Spectrum Bridge, creator of SpecEx, the online marketplace for spectrum, has announced the launch of the new Web site ShowMyWhiteSpace.com.
White spaces refers to frequencies allocated to broadcast television, but not used. In the analog era they were necessary as a guard band to prevent interference between channels. With the advent of digital tv, those guard bands are unnecessary.
Beginning June 12, 2009, unused white space frequencies are scheduled to become available, and can be used for a wide variety of applications, including home and enterprise WiFi networks, wireless multi-media distribution, wide area broadband network connectivity, wireless video, municipal wireless networking and many other innovative applications.
Visitors to the ShowMyWhiteSpace.com site can use their online tool to find open TV channels (white spaces) available at any location in the U.S. You can enter your address and check to see what white space channels are open. White spaces channels are expected to be free and unlicensed (like Wi-Fi), but will incorporate radio frequency and GPS location sensing to avoid interference with local television stations.
A technology development fund seeded by the FCC, helped develop the service, according to Spectrum Bridge co-founder Rick Rotondo. He said the site can be used by wireless Internet providers or by TV stations that want to check and see whether the FCC has gotten their coverage area right. The company gets its information from the FCC in a nightly update of all the commission’s databases.
The site also seeks to educate consumer, business and government users on the applications and benefits of this new unlicensed broadband spectrum.
Seven leading technology companies announced earlier this year that they are working together to facilitate the timely creation and operation of a white spaces database.
The White Spaces Database Group is mapping areas of unused spectrum and enabling devices to verify what frequencies are available based on positional information (likely GPS or cell tower triangulation). The White Spaces Database Group includes Comsearch, Dell, Google Inc., HP, Microsoft, Motorola, and NeuStar.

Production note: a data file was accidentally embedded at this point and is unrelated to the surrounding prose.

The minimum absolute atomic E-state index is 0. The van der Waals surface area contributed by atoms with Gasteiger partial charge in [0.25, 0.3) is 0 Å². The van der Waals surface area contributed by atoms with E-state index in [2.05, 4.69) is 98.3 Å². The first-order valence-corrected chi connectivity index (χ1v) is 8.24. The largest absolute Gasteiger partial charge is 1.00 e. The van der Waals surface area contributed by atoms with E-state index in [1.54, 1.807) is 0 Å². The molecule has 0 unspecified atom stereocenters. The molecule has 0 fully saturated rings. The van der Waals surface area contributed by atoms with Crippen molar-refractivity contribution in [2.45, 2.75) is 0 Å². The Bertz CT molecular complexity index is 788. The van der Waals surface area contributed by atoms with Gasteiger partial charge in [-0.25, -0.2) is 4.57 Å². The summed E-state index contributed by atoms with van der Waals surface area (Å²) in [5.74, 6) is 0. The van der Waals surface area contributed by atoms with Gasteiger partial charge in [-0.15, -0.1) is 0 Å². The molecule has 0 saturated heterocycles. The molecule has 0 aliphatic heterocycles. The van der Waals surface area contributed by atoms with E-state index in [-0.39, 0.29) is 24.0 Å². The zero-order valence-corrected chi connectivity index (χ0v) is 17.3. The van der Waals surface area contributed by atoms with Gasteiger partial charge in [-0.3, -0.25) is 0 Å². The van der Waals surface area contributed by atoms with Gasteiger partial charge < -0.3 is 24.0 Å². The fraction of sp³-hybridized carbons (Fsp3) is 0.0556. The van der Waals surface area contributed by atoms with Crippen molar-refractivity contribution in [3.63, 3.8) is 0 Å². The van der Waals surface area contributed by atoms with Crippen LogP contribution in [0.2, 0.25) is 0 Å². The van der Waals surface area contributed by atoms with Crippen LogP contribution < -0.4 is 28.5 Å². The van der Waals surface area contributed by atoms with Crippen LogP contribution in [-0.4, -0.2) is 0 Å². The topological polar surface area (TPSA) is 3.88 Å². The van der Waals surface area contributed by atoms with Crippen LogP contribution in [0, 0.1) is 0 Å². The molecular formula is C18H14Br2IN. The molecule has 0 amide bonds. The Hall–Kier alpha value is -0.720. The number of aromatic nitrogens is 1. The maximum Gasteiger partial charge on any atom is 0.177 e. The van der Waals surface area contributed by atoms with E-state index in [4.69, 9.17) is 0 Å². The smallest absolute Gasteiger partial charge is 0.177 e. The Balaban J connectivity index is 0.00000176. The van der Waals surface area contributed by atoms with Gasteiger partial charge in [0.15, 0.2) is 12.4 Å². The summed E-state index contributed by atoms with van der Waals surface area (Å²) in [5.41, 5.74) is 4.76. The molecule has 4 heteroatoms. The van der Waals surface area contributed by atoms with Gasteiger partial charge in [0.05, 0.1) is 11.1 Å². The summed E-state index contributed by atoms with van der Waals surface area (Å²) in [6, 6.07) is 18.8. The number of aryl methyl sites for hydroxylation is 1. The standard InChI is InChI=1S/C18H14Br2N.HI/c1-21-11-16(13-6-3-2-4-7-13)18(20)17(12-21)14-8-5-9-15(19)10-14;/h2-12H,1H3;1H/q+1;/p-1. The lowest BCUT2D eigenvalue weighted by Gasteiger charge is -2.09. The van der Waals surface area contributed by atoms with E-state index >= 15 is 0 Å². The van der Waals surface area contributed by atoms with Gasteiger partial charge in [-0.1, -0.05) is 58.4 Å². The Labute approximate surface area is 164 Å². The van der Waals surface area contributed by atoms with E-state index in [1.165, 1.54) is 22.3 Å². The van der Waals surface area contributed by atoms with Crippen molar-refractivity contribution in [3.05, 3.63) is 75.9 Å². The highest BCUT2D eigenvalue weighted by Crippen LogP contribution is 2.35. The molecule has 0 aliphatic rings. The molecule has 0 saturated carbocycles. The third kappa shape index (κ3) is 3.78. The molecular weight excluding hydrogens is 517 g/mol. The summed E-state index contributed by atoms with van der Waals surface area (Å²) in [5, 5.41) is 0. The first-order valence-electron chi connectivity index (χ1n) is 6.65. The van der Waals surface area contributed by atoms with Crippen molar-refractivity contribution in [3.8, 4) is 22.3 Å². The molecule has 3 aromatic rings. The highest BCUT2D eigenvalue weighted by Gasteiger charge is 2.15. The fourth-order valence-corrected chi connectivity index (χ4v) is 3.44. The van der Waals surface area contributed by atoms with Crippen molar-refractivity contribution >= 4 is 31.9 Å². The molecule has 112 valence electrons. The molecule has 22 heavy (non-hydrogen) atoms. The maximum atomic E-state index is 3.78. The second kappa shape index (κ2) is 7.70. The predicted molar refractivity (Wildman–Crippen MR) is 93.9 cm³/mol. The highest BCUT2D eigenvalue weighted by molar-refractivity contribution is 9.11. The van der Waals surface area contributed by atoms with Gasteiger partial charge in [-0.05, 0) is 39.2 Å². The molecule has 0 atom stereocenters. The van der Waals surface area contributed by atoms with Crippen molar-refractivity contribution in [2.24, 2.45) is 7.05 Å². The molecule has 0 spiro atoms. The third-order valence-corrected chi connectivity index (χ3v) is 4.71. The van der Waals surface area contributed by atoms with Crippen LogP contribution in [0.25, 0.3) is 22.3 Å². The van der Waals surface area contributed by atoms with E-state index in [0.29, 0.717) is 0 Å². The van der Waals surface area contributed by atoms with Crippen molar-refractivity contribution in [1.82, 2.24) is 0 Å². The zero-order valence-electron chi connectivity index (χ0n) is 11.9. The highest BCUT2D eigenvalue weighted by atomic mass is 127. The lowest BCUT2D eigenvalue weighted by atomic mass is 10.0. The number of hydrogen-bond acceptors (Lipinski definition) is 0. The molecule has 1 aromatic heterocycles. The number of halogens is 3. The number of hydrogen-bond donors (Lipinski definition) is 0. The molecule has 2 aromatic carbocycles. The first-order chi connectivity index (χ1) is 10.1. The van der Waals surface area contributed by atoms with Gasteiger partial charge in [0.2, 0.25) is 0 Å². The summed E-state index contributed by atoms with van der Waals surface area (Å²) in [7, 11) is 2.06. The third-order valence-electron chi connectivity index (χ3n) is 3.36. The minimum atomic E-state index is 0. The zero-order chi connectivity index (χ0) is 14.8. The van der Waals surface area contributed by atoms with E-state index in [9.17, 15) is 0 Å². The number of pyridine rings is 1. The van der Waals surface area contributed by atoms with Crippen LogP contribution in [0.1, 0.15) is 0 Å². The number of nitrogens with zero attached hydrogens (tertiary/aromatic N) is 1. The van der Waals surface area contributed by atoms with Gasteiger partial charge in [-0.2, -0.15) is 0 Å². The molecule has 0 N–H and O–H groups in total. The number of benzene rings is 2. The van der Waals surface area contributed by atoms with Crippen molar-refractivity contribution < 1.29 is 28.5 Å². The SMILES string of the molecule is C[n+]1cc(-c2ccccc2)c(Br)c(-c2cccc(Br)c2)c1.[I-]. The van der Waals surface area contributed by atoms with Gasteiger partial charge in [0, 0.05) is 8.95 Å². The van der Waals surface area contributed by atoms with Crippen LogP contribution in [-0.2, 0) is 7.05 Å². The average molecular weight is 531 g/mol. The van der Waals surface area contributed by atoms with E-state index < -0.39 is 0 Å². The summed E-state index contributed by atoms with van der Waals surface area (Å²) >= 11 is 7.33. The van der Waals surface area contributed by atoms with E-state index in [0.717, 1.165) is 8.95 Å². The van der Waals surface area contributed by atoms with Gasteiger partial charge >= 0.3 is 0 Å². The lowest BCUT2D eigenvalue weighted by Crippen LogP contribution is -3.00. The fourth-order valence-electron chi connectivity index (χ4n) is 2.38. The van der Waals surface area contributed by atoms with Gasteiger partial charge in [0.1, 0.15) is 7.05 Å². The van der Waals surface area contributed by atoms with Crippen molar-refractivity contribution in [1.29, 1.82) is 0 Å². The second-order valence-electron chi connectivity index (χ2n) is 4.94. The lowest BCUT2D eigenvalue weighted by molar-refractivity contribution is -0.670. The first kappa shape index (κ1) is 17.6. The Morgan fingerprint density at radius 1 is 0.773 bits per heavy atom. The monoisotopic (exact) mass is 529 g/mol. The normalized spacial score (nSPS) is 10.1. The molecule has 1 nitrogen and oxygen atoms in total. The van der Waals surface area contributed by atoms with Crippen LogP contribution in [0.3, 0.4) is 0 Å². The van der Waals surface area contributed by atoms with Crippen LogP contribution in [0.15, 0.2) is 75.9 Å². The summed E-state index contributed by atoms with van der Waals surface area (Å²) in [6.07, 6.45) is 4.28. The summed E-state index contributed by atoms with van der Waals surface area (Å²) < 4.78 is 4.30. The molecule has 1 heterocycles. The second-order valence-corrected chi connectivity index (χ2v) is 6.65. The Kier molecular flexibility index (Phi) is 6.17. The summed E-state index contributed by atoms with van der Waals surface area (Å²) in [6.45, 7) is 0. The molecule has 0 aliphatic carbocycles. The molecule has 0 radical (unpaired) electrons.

The FCC approved a controversial plan in November, 2008 to allow unused portions of TV airwaves for wireless broadband service. It stipulated the need for an online database that devices accessing the spectrum must read in order to find out what channels they are allowed to use. The database would be built and run by a third party and will be selected through a “public process.
The Second Report and Order (press release), followed action by the Commission on November 4, 2008 (FCC 08-260). Separate statements were issued by Chairman Martin, Commissioners Copps, Adelstein, Tate and McDowell.
Related DailyWireless stories include; Commerce: Free is Bad, White Spaces: It’s The Law, TV White Spaces: New Era for Wi-Fi?, NAB: Blowblack on Whitespace, White Spaces: Green Light from FCC Report, White Space Field Testing, Welcome to the White Space, Microsoft Disputes FCC Unlicensed Finding, FCC: License-free 700MHz Devices Failed Test, Broadcasters: Portable Devices Kill DTV, Mud Fight in White Space, Pushing for “White Space”, Google Launches White Space Offensive, Motorola on Whites Spaces: We’re Good, White Space Field Testing, Google Pitches White Spaces, White Spaces: Now It’s GE, CTIA: Unlicensed White Spaces Bad, 700 MHz Resurrected in White Space, White Space War Continues, White Spaces Prototype: Dead Again, Sprint and T-Mobile Support “White Space” Use, White Space Gets Hot, FCC Broadband Taskforce Recommendations, Consumers to FCC: 700MHz Democracy Now!, Broadband Wireless — Hello Goodbye, Microsoft’s “Free” Phone?, Bills Expand Unlicensed UHF Access, 700MHz Battle Begins, Cognitive Brains Self Organize, Unlicensed 700Mhz Access, Mobile/Handheld TV: Killer App?, Mobile TV War at NAB, NAB 2007: Dead Man Walking? and Unlicensed Spectrum: The Sum of All Fears.